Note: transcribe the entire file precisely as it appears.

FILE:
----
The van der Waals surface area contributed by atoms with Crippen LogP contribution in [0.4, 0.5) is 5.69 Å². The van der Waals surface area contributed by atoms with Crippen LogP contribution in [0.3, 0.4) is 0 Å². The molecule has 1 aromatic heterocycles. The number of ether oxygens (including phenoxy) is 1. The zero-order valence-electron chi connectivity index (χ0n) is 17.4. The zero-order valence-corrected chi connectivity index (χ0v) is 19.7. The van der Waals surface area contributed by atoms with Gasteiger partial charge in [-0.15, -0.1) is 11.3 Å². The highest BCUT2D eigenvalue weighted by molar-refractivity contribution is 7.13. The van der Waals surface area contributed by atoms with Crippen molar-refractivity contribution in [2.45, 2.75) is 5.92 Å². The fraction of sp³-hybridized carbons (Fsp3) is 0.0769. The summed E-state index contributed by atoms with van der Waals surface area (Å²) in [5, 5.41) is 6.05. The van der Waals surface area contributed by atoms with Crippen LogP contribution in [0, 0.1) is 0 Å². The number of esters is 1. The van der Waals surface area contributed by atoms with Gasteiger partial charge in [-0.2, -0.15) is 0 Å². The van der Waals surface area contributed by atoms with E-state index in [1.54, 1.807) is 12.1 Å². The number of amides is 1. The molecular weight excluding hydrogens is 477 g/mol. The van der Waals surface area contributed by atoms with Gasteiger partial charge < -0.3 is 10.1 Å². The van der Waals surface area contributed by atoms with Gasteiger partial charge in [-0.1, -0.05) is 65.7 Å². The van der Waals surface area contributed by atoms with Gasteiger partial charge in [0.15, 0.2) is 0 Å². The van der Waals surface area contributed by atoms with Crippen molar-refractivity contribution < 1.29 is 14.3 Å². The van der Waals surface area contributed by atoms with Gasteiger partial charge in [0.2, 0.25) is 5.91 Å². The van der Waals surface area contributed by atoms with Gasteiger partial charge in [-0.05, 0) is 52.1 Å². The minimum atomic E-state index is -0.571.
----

The van der Waals surface area contributed by atoms with Crippen LogP contribution in [0.4, 0.5) is 5.69 Å². The van der Waals surface area contributed by atoms with Crippen LogP contribution in [0.3, 0.4) is 0 Å². The molecule has 1 aromatic heterocycles. The number of ether oxygens (including phenoxy) is 1. The zero-order valence-electron chi connectivity index (χ0n) is 17.4. The zero-order valence-corrected chi connectivity index (χ0v) is 19.7. The van der Waals surface area contributed by atoms with Gasteiger partial charge in [-0.15, -0.1) is 11.3 Å². The highest BCUT2D eigenvalue weighted by molar-refractivity contribution is 7.13. The van der Waals surface area contributed by atoms with Crippen molar-refractivity contribution in [2.45, 2.75) is 5.92 Å². The fraction of sp³-hybridized carbons (Fsp3) is 0.0769. The summed E-state index contributed by atoms with van der Waals surface area (Å²) in [5, 5.41) is 6.05. The van der Waals surface area contributed by atoms with Crippen LogP contribution in [0, 0.1) is 0 Å². The number of esters is 1. The van der Waals surface area contributed by atoms with Gasteiger partial charge in [-0.2, -0.15) is 0 Å². The van der Waals surface area contributed by atoms with E-state index in [1.54, 1.807) is 12.1 Å². The number of amides is 1. The molecular weight excluding hydrogens is 477 g/mol. The van der Waals surface area contributed by atoms with Gasteiger partial charge < -0.3 is 10.1 Å². The van der Waals surface area contributed by atoms with Gasteiger partial charge in [-0.1, -0.05) is 65.7 Å². The van der Waals surface area contributed by atoms with Gasteiger partial charge in [0.15, 0.2) is 0 Å². The van der Waals surface area contributed by atoms with Crippen molar-refractivity contribution < 1.29 is 14.3 Å². The van der Waals surface area contributed by atoms with Gasteiger partial charge in [0.2, 0.25) is 5.91 Å². The van der Waals surface area contributed by atoms with Gasteiger partial charge in [-0.05, 0) is 52.1 Å². The minimum atomic E-state index is -0.571.